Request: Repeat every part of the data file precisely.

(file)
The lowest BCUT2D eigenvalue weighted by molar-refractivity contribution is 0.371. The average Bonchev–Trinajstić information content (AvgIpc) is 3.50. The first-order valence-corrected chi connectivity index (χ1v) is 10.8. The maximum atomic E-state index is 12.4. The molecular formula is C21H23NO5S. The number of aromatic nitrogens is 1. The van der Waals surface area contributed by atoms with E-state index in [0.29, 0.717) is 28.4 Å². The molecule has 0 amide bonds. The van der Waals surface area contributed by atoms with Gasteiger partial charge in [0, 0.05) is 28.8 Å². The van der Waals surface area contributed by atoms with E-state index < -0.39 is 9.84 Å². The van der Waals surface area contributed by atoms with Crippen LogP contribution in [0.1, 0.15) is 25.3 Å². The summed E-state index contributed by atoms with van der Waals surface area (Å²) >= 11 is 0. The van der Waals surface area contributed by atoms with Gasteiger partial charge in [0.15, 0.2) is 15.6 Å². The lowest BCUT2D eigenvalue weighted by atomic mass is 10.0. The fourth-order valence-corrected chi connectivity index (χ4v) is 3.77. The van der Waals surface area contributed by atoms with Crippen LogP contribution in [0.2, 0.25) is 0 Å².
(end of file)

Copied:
The lowest BCUT2D eigenvalue weighted by molar-refractivity contribution is 0.371. The average Bonchev–Trinajstić information content (AvgIpc) is 3.50. The first-order valence-corrected chi connectivity index (χ1v) is 10.8. The maximum atomic E-state index is 12.4. The molecular formula is C21H23NO5S. The number of aromatic nitrogens is 1. The van der Waals surface area contributed by atoms with E-state index in [0.29, 0.717) is 28.4 Å². The molecule has 0 amide bonds. The van der Waals surface area contributed by atoms with Gasteiger partial charge in [0, 0.05) is 28.8 Å². The van der Waals surface area contributed by atoms with E-state index < -0.39 is 9.84 Å². The van der Waals surface area contributed by atoms with Crippen LogP contribution in [0.1, 0.15) is 25.3 Å². The summed E-state index contributed by atoms with van der Waals surface area (Å²) >= 11 is 0. The van der Waals surface area contributed by atoms with Gasteiger partial charge in [0.15, 0.2) is 15.6 Å². The lowest BCUT2D eigenvalue weighted by atomic mass is 10.0. The fourth-order valence-corrected chi connectivity index (χ4v) is 3.77. The van der Waals surface area contributed by atoms with Crippen LogP contribution in [0.2, 0.25) is 0 Å².